Detectors soon will be no match for NIST-tuned radar guns

August 26, 2002

There's no worse feeling than being waved off the road by a police officer with a radar gun in his hand. Unless you're that officer trying to enforce the speed limit with traditional equipment.

"Across-the-road" Doppler photo radars --aimed across a thoroughfare instead of parallel to or alongside it -- are increasingly being used for measuring vehicle speeds on the nation's highways. These devices provide distinct advantages over older radar guns: easier concealment, better differentiation between vehicles, automated identification of offenders using complementary photographic equipment, and best of all for officers - nothing that will triggger a radar detector. Unfortunately, the radars currently also require frequent calibration to ensure their accuracy.

At the request of the National Highway Traffic Safety Administration, the National Institute of Standards and Technology (NIST) has developed calibrator/simulator units that will certify the performance and accuracy of across-the-road traffic radars. The units soon will undergo field tests.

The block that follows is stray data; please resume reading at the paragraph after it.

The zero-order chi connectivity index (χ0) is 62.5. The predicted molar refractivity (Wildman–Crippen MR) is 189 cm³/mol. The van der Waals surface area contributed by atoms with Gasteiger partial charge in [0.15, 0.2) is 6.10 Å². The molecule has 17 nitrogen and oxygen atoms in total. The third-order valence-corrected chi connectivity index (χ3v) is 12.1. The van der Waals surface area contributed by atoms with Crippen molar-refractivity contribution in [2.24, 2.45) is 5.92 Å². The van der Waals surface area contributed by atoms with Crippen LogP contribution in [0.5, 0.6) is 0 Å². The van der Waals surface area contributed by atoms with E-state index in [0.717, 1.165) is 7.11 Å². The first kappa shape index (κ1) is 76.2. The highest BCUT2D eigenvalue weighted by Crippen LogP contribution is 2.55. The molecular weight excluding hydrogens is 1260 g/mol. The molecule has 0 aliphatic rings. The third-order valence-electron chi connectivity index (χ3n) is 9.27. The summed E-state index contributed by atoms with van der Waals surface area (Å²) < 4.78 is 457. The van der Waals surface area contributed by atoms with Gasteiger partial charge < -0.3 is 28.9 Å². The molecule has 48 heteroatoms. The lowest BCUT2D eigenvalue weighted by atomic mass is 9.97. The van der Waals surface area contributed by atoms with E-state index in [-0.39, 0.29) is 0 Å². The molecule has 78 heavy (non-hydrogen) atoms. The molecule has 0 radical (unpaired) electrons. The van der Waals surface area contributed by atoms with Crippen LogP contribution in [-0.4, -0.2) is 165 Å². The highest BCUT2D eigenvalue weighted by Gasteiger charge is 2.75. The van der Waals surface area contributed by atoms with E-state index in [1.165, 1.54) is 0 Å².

The calibrator/simulator units are self-contained with software that simulates vehicles from motorcycles to trucks over speeds from 24 to 193 kilometers per hour (15 to 120 miles per hour) with an expected accuracy of plus or minus 2 kilometers per hour (1 mile per hour). The calibrator units are reliable, simple in design and should be inexpensive when manufactured in quantity.

National Institute of Standards and Technology (NIST)

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